1. Jason Frand is Assistant Dean of the John E. Anderson Graduate School of Management and Director of Anderson Computing and Information Services. Bob Bellanti is Associate Director of Anderson Computing and Information Services and Head Librarian of the School's Rosenfeld Management Library. We wish to thank Roy Belosic for his assistance in the preparation of this article.

2. Richard M. Dougherty, "Libraries and Computing Centers: A Blueprint for Collaboration," College & Research Libraries, July 1987: 289-296.

3. Raymond K. Neff, "Merging Libraries and Computer Centers: Manifest Destiny or Manifestly Deranged?", EDUCOM Bulletin 20: Winter 1985: 8-11, 16.

4. Robert A. Plane, Symposium speech at Wesleyan University, Middleton, Connecticut entitled "Knowledge in an Information Era," Perspectives In Computing, Vol.2, No. 3, October 1982: 14-21.

5. Pat Moholt, "On Converging Paths: The Computing Center and the Library," The Journal of Academic Librarianship 11, November 1985: 287.

6. Ibid: 287-288.

7. Ibid: 288.

8. Joan Lippincott, "Working Together: Building Collaboration between Librarians and Information Technologists," Information Technologies, June 1998: 83-84.

9. Organizationally, Frand reported to the dean of the management school while Bellanti reported to the University librarian; however, the Management Library was physically located within the GSM facility.

10. This was the result of a generous equipment grant from the Hewlett Packard Company.

11. This was equipment purchased by the UCLA Extension Division and then housed at GSM in exchange for student use during day-time hours; Extension had the evening hours.

12. The Management Library is one of 15 academic libraries on the UCLA campus.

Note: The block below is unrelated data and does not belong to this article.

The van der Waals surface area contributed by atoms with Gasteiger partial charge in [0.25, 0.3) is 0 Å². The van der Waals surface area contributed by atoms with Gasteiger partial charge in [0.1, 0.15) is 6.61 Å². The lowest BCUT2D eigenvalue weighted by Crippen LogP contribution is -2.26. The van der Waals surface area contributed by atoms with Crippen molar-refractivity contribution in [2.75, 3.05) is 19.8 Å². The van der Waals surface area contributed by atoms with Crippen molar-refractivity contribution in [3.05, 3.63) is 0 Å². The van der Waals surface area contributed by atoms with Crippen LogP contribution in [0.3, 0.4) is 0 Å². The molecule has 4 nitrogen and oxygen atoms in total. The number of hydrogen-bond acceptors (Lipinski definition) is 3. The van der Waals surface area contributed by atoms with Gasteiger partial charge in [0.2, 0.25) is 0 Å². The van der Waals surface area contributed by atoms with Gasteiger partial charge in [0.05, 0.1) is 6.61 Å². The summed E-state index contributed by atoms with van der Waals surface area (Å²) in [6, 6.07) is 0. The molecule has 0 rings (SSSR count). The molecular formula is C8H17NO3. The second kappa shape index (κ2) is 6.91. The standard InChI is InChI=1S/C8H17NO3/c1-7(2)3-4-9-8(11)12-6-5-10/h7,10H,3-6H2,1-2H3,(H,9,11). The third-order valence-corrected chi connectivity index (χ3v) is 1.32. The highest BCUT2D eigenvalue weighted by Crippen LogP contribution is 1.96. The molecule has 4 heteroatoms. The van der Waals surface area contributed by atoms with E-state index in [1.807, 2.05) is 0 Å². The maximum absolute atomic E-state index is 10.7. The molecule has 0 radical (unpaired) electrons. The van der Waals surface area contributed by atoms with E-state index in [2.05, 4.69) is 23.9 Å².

13. The survey results of the investigation were prepared as a working paper, Information Systems Works Paper 91-x.

14. For a virtual tour, visit

15. Many of the events listed here appear to be linear and well thought out. That definitely was not the case. Things happened in parallel, and actions followed plans almost as often as plans followed action.

16. For a virtual tour, visit

17. This included Bellanti signing time sheets for Anderson School personnel and having full responsibility for staff evaluations.

18. At the July 1998 R&I retreat, the group identified 19 projects which they completed during the previous year, a majority of which involved some level of collaboration. An objective of the day was to revisit the barriers list, but so many new ideas for what could be done this next year were put forward, the time was spent on planning their implementation. The major continuing barrier was seen to be inadequate communication within the group regarding knowing who to talk to for information and for making requests; also we realized we needed to do a better job of informing all ACIS staff of what was involved in supporting research and how it differed from supporting instruction.

19. Essentially we followed the path layout in the book: Organizational Vision, Values, and Mission by Cynthia D. Scott, Denise T. Jaffe, and Glenn R Tobe. Crisp Publications, Inc., Menlo Park, CA, 1993.

20. Senior administrators had been kept informed for a number of years. The School's administration was comfortable, but not overly encouraging. On the other hand, the University Librarian Gloria Werner, spoke openly about our effort as one model of the evolution of campus libraries.

21. His full title was now "Head, Rosenfeld Management Library & Assistant Director, Research & Instructional Services, Anderson Computing & Information Services."

22. As implemented at The Anderson School, "living case study" investigates a set of current company problems as opposed to the more traditional post mortem problems present in, say, the Harvard cases. A company sponsors the project by providing the context, access to executives, and participation in the final presentations.

23. Since 1992, students in the Executive MBA and Fully-Employed MBA programs were required to own a laptop computers; this requirement was extended to the full time program in 1996. All training and support for the program is provided by the School. With the new building complex, each seat in the classrooms and library was equipped with both power and a network connection.

24. Stuart Brand speech at Special Libraries Association Annual Meeting, Minneapolis, MN, June 1999.